Monkey was so excited to begin track,
but by the time starting day came around, he had forgotten how much fun he had had at the open meets last summer. He’s finally old enough to be on the Youth Track team and the season has just begun.
The first couple days were a shock for him! So many kids, and not a familiar face in sight. I was hoping he’d find a friend there like he did over the summer, but looks like he’ll have to make a new one.
That very first day, we arrived early. I know it takes him time to warm up to new situations so I made sure he could be there to see people trickle in, rather than coming in to a huge group all at once. He began to play with a girl his age right away and I was thrilled! He’s already made a friend! He’ll have a great time!
They played tag and he tagged her a little too hard, however, sending her sliding across gravel on her knees. She was okay, but cried to her dad and never wanted anything to do with him again. He recovered, but found much younger kids to play with who are too young for the team and can’t join him out on the track and field.
I’ve had to push him to get out there with his team.
He starts out alright, but lags behind and eventually runs to find me. I can see by his body language his anxiety building and building the longer he’s in the crowd.
The only way I can convince him to get back with his team is to go with him and run along side him. There I am, the only mom out there; the first time with Boo, my 3 year old, happily running with us, though making us even slower. At the last class, my husband was there to keep her on the sidelines while I was yet again running and even doing sit ups and push ups with him. Then, a while after I had convinced him to stay without me, I see him wandering off the field again looking for me.
The coach even called to him to get back in the group. He yelled, “What’s your name?! Every time I look at you you’re not where you’re supposed to be.”
I understand his anxiety.
I still go through the same thing in large groups. I know it’s hard to get involved when you don’t know anyone. But, I also know how much he loves to run! He’ll have so much fun if he can just connect with one person and the only way to do that is to keep going. He’s never complained before class about going there. I know he wants to have a good time, but his nerves take over once he’s there.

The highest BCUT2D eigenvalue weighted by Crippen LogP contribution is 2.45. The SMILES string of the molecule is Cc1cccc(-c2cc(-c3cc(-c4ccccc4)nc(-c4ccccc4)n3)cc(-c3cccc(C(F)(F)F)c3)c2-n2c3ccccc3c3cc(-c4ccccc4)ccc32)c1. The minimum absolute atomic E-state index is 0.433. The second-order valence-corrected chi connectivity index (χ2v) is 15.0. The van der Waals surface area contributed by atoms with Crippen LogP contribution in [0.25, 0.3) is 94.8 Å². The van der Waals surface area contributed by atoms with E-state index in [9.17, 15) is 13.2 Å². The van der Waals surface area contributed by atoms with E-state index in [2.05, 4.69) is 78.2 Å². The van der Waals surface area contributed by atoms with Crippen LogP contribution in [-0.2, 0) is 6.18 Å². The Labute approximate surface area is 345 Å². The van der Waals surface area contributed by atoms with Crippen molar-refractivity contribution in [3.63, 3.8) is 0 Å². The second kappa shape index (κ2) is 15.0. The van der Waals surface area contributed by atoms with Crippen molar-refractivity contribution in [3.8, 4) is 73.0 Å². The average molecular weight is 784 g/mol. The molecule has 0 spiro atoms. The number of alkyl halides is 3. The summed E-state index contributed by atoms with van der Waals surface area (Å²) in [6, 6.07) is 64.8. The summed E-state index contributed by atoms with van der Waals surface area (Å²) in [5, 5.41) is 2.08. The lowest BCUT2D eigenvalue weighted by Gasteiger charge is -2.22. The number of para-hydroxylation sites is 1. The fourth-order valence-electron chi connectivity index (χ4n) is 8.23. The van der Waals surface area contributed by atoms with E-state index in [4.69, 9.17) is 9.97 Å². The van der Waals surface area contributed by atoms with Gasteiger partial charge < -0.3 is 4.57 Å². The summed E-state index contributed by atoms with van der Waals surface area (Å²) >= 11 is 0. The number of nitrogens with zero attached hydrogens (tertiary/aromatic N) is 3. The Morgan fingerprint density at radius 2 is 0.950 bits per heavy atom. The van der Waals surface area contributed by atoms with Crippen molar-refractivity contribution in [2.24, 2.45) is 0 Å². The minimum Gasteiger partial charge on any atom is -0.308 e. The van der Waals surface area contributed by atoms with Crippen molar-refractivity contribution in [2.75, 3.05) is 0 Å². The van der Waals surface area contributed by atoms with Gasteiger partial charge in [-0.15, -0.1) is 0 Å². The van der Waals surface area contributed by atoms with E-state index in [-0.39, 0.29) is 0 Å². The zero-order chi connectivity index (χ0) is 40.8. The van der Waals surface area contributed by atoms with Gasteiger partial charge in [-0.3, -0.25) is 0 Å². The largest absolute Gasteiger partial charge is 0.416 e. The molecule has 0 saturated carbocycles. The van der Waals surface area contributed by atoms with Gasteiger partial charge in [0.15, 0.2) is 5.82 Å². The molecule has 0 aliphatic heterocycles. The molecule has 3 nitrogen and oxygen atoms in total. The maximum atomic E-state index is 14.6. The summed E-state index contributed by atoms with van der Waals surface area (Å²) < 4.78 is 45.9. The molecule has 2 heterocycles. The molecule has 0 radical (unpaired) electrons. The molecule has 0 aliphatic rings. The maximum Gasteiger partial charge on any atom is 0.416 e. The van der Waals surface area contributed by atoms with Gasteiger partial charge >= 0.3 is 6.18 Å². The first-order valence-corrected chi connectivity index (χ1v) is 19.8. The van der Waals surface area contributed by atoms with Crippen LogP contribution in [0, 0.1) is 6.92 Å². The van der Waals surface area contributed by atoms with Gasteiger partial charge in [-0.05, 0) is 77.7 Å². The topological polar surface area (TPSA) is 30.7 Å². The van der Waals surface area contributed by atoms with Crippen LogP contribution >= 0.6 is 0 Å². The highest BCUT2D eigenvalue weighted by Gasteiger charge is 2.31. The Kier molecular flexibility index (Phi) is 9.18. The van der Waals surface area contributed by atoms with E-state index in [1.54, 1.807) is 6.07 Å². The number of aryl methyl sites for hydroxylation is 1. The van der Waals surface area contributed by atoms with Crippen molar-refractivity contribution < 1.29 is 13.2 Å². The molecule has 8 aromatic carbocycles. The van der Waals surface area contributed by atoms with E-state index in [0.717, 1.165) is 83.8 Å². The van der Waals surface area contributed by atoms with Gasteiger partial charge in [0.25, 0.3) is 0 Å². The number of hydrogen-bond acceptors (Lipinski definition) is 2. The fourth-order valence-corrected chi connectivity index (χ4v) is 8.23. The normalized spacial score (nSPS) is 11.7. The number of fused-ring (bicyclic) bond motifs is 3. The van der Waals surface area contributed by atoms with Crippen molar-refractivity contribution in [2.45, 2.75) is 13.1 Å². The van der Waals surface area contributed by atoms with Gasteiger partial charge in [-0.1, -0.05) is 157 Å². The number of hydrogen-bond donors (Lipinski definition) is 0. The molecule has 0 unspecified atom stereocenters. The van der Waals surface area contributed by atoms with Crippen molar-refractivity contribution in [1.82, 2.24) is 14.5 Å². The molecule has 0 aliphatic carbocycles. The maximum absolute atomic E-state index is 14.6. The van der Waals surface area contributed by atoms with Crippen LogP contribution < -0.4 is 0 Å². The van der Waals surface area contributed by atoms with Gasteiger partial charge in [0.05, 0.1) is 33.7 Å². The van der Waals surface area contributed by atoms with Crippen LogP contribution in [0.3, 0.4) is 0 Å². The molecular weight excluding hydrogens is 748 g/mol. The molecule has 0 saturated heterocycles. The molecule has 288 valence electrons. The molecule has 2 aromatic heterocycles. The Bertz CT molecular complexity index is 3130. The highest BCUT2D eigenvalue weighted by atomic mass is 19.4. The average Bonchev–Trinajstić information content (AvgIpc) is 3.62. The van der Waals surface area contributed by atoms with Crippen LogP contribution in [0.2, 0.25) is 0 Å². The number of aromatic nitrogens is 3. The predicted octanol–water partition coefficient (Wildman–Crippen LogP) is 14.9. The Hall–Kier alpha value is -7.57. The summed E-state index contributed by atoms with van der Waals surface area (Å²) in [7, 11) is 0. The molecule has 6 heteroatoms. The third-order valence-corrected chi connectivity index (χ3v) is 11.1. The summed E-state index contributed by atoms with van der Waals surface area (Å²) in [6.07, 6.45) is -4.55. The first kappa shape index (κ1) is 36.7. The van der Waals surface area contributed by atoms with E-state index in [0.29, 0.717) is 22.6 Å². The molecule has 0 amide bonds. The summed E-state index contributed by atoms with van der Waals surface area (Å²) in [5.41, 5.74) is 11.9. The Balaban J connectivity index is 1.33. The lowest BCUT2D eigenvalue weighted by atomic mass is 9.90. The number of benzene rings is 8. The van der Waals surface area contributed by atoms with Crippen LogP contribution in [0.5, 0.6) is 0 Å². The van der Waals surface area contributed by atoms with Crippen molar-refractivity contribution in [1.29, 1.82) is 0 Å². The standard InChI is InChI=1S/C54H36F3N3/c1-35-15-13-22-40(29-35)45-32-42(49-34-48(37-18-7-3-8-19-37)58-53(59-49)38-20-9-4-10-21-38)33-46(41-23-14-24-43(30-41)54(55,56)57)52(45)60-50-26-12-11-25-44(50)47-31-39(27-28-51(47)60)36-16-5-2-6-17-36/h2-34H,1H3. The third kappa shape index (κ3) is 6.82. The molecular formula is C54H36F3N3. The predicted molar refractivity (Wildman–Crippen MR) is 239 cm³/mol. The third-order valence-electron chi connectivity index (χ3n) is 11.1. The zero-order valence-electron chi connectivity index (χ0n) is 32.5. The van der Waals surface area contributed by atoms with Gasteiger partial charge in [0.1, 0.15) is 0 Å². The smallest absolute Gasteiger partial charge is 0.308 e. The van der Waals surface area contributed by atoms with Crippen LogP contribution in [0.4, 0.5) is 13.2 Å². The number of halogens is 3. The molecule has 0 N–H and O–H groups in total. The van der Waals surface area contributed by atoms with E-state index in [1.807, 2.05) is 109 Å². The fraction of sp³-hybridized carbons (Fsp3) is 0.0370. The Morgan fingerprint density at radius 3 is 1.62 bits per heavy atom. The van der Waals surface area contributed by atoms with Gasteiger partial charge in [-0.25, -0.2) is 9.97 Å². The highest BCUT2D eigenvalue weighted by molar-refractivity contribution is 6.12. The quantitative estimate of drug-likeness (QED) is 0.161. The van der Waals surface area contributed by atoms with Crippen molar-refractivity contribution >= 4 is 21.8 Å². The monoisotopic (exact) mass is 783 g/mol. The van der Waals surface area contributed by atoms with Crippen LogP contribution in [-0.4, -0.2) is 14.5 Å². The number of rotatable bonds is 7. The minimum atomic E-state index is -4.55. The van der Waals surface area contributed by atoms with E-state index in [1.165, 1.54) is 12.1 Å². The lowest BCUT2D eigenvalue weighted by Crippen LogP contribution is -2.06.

Today we arrived half an hour early. I’ve been coming early each time hoping he can make friends before class, but today I wanted to talk to the coach so he would understand that Monkey’s not a troublemaker, just nervous as it’s his first time here and he’s not comfortable with such a large group of strangers. I was hoping he could introduce himself to Monkey and help him feel more at ease, welcome, and comfortable as part of the group.
The coach arrived just as Monkey ran to the bathroom. He saw me, probably recognized me as that one ridiculous mom out on the field, holding her kids’ hand. He came right over to me and said, “Your son needs to listen and do what he’s told. I can’t have kids running all over doing whatever they want or all the kids will think they can do that too.” My anxiety shot up sky high and I was glad I had sun glasses on and was standing in the hot sun, so he couldn’t see my cheeks turn bright red. It was all I could do to force words from my mouth. I hate confrontation, it makes me freeze up.
I explained Monkey’s anxiety and said we came early to see if he speak to him. He said he would, but didn’t seem in the least bit understanding. He just said, “he’ll meet friends if he’s out there, but he needs to be doing what he’s supposed to.”
When Monkey came back, I told him it’d be nice to meet the coach so he could see how nice he was and not be scared of him (hiding the fact that I was terrified of him at this point!). I found him and it took every ounce of courage I had to fight the anxiety in me, which I prayed Monkey couldn’t feel. I had to drag the kid to him, he wouldn’t look up at him at all. I said, come on, he’s not scary. Coach said sternly, “Oh, yes I am.” Thanks. That’s helpful. I tried to believe he was joking, but he never let on if he was.
Monkey refused to shake his hand. Great, now he thinks my kid really is just defiant. but did listen to him explain why he needs to follow directions and stay with the group. Monkey did get out there and begin practice on his own, with the team. Then, not long after starting, the coach made him do extra push ups in front of the whole group (way to get him singled out, Mom) because he was doing them faster than the group, not counting along with them. Humiliation- that will get him to want to come back.
I was surprised Monkey stayed out there. I half expected him to come back crying and tell me that he never wanted to be here again! I wasn’t sure if he was starting to know what was expected of him and feel like part of the group or if he was just too afraid to step out of line. I had conflicting feelings over whether I should allow a coach to continue to lead with fear or pull him out now. I decided to see how he felt about all this, and not project my own anxieties on him.